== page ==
The subject of last Saturday’s Big Saturday was travel, and with Kiera from the British Museum, who is with us on a placement at the moment, I showed some objects from Easter Island to the public. It was particularly appropriate to show material from Easter Island or Rapa Nui which must be the most isolated place on earth as part of the travel Big Saturday. As a useful map in John Flenley and Paul Bahn’s book The Enigmas of Easter Island Island on the Edge (Oxford University Press, 2002) shows, it is almost 3,600 km from the coast of Chile on the South American mainland and 2,092 km from Pitcairn, the nearest ‘neighbouring’ island: imagine popping round to the neighbours to borrow a cup of sugar! One of the Collections Team curatorial assistants went out to Easter Island as part of her holiday and kindly sent me some copies of photographs she took. Kate told me it took just over 5 hrs to get from Chile to Easter Island by plane. The unique, monumental stone statues or moai from the island are the subject of an exciting new temporary exhibition called Making Monuments on Rapa Nui; the Stone Statues of Easter Island which opens on April 2nd 2015 and runs until 6th September 2015.
Many of the visitors to the Big Saturday whom we talked to were familiar with the statues and they were thrilled to see some objects from Easter Island from the Museum’s Living Cultures collection. These were kindly made available by Stephen Welsh, Curator of Living Cultures. There are four obsidian mata’a or spearheads from the Charles Heape collection. Charles Heape (1848-1926) was a businessman by background but because of his interests he became a Fellow of the Royal Geographical Society and of the Anthropological Institute. He collected implements and weapons and in May 1923 he donated his collection – said to be the most complete of its kind in existence – to Manchester Museum. It was said to be of supreme value not only to the University but to Ethnology students throughout the world. He collaborated with James Edge Partington, who had collected in the Pacific, to publish An Ethnographical Album of the Pacific Islands. Given their respective collecting interests and backgrounds it is hardly surprising that some Easter Island material came to Manchester Museum.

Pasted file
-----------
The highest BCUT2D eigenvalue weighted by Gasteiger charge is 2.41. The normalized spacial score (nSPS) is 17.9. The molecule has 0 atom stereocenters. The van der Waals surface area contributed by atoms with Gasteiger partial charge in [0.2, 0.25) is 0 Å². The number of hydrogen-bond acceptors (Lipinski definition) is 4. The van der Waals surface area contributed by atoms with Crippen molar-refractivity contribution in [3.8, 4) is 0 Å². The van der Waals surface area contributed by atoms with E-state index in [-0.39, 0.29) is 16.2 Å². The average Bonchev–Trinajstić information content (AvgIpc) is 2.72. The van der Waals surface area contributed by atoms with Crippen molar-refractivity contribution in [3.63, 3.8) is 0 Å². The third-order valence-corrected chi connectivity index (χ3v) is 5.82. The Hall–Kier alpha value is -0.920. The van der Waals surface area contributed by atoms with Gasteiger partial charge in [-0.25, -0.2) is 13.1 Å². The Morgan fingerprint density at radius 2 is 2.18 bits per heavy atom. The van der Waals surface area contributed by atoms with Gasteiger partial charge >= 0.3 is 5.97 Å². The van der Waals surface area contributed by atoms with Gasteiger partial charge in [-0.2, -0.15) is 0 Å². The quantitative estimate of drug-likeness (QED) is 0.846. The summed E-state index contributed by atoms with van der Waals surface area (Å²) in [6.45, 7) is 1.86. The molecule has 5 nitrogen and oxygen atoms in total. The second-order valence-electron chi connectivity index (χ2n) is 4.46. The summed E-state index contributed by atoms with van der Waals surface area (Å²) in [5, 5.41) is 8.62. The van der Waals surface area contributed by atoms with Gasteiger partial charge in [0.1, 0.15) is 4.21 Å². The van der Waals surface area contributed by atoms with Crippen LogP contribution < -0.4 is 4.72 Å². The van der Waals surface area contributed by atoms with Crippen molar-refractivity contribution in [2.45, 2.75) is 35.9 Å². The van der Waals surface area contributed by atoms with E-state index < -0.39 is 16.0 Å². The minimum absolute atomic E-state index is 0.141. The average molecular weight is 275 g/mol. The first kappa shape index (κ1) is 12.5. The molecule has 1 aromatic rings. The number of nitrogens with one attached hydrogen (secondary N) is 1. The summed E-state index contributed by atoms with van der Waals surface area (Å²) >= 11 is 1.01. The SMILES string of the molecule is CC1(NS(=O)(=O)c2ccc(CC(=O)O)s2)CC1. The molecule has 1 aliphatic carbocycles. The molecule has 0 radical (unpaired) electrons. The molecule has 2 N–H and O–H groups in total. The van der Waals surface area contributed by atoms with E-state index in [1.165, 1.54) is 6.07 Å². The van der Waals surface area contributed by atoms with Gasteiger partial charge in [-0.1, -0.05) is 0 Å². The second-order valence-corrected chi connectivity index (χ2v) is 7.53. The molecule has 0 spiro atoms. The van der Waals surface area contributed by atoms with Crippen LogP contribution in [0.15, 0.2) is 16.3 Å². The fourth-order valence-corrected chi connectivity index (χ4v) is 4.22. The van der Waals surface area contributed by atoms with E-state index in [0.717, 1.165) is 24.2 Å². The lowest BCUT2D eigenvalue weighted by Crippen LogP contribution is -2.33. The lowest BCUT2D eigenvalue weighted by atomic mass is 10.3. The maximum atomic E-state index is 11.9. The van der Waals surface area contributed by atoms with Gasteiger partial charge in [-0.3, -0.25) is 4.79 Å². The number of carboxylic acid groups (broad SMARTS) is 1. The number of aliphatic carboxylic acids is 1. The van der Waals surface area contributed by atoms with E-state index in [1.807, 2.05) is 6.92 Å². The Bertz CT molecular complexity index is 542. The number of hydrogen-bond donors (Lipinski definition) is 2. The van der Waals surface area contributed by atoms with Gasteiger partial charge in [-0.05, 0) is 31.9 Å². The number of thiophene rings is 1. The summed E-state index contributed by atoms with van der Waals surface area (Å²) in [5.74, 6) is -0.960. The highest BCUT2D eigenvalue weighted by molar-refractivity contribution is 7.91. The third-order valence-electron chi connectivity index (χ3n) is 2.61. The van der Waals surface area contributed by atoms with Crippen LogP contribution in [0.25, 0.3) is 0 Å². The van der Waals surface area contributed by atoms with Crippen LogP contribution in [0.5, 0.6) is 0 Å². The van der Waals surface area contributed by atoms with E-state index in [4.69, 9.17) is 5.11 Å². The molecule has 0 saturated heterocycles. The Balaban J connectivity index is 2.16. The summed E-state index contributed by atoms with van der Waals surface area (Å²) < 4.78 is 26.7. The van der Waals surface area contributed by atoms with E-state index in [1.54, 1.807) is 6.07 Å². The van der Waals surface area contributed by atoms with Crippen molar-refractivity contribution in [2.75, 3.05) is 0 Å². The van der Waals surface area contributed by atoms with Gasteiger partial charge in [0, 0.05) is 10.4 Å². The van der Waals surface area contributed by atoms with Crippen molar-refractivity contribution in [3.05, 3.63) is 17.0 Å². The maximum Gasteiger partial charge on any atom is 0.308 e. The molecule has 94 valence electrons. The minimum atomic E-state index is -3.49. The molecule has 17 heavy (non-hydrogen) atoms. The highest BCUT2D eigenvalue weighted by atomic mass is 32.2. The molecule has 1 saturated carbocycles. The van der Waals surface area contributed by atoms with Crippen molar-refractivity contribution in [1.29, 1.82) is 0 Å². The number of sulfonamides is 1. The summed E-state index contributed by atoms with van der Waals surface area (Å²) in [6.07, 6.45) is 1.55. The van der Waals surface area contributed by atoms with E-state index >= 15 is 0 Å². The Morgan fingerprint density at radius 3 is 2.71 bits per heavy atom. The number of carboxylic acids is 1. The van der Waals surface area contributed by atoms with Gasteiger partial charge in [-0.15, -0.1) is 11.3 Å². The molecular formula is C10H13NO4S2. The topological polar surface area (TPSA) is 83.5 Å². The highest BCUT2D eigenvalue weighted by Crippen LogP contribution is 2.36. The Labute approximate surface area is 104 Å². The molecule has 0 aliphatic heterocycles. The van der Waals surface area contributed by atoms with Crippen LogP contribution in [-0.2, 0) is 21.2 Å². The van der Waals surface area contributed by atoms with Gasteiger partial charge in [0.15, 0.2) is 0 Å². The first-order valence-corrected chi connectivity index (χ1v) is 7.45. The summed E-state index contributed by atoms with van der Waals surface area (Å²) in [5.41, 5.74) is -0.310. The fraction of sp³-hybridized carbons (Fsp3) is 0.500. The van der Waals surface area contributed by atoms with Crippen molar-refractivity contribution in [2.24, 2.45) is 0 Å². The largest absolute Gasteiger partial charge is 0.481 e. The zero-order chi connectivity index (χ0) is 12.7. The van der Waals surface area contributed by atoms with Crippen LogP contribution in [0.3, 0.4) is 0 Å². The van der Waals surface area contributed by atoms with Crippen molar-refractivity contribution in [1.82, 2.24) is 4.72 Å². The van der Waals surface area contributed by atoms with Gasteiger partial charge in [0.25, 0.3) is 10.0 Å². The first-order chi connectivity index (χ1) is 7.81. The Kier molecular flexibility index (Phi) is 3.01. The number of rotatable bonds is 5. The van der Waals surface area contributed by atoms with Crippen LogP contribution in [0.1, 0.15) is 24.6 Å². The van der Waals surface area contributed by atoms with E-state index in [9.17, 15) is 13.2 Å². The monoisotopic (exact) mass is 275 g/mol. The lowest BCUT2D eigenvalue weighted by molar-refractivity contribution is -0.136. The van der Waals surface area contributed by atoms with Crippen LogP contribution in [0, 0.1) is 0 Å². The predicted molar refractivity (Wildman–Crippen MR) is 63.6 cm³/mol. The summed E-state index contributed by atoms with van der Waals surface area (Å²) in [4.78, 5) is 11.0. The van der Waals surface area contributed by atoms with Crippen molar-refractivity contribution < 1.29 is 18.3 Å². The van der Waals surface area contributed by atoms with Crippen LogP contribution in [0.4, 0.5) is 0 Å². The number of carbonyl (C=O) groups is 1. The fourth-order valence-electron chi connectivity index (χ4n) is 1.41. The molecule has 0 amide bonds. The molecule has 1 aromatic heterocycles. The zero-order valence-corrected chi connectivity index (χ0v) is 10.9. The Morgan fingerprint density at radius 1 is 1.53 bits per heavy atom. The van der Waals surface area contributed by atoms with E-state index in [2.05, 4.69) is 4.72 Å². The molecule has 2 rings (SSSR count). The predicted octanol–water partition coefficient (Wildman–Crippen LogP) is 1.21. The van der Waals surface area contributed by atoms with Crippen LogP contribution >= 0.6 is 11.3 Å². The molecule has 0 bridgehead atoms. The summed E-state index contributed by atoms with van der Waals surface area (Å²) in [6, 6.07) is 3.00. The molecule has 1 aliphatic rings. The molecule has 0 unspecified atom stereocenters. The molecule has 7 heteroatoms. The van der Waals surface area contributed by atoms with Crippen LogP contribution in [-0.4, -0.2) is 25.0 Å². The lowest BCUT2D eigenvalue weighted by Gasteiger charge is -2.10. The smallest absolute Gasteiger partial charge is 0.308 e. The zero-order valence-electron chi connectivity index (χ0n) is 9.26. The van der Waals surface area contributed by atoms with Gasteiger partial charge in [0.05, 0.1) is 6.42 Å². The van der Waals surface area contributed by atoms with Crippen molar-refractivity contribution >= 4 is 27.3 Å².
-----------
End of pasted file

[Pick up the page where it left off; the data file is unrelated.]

The mata’a look like very large barbed and tanged arrowheads (see image above). However, they are so big they cannot have been used as arrowheads or projectiles. They are much more likely to have been mounted as spearheads by means of the stem or tang. I initially thought the tips of these implements had been damaged and that was why they didn’t come to a point. It looks as though there is a great deal of variability in the shapes of the mata’a. Many writers have quoted George Forster who accompanied Captain Cook on his visit to Easter Island in 1774: ‘some…had lances or spears made of thin ill-shaped sticks and pointed with a sharp triangular piece of black glassy lava’. To some, the historical context for these weapons is the period of internecine warfare that followed the destruction of the island’s palm forest and ever-increasing competition between the different clans on the island for food and other resources. To others the collapse of traditional Easter Island or Rapa Nui culture did not come because of whole-scale degradation of the environment by chopping down the trees (what Jared Diamond refers to as ‘ecocide’) but because of the effects of contact with Europeans in the 18th century.
Some archaeologists, however, have questioned whether the mata’a are indeed weapons. Terry Hunt and Carl Lipo in The Statues that Walked Unraveling the Mystery of Easter Island (Free Press, 2011) questioned the evidence for a descent into violence and wrote that only a small proportion of prehistoric human skeletal remains from the island show evidence of trauma. Of the mata’a they write: